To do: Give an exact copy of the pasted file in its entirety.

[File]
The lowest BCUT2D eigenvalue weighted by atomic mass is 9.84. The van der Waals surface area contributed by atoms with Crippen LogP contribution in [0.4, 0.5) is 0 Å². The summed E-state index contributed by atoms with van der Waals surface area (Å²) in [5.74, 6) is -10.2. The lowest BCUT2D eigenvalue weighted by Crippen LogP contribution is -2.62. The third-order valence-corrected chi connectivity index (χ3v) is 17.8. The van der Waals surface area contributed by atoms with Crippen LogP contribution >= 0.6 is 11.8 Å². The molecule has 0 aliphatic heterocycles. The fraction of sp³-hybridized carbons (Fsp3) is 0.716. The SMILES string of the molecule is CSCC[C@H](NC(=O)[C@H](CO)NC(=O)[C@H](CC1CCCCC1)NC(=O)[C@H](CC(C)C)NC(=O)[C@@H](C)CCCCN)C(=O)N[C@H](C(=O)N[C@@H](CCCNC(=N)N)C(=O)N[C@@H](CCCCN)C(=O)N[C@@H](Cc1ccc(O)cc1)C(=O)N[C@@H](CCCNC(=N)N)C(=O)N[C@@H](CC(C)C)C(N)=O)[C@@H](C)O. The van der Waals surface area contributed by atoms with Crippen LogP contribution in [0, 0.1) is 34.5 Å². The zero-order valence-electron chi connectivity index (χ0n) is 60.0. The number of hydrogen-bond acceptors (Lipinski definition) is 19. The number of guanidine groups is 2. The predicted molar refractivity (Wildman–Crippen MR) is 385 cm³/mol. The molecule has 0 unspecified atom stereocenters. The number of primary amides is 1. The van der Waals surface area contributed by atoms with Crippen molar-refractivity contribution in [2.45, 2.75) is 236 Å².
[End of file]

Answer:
The lowest BCUT2D eigenvalue weighted by atomic mass is 9.84. The van der Waals surface area contributed by atoms with Crippen LogP contribution in [0.4, 0.5) is 0 Å². The summed E-state index contributed by atoms with van der Waals surface area (Å²) in [5.74, 6) is -10.2. The lowest BCUT2D eigenvalue weighted by Crippen LogP contribution is -2.62. The third-order valence-corrected chi connectivity index (χ3v) is 17.8. The van der Waals surface area contributed by atoms with Crippen LogP contribution >= 0.6 is 11.8 Å². The molecule has 0 aliphatic heterocycles. The fraction of sp³-hybridized carbons (Fsp3) is 0.716. The SMILES string of the molecule is CSCC[C@H](NC(=O)[C@H](CO)NC(=O)[C@H](CC1CCCCC1)NC(=O)[C@H](CC(C)C)NC(=O)[C@@H](C)CCCCN)C(=O)N[C@H](C(=O)N[C@@H](CCCNC(=N)N)C(=O)N[C@@H](CCCCN)C(=O)N[C@@H](Cc1ccc(O)cc1)C(=O)N[C@@H](CCCNC(=N)N)C(=O)N[C@@H](CC(C)C)C(N)=O)[C@@H](C)O. The van der Waals surface area contributed by atoms with Crippen LogP contribution in [0, 0.1) is 34.5 Å². The zero-order valence-electron chi connectivity index (χ0n) is 60.0. The number of hydrogen-bond acceptors (Lipinski definition) is 19. The number of guanidine groups is 2. The predicted molar refractivity (Wildman–Crippen MR) is 385 cm³/mol. The molecule has 0 unspecified atom stereocenters. The number of primary amides is 1. The van der Waals surface area contributed by atoms with Crippen molar-refractivity contribution in [2.45, 2.75) is 236 Å².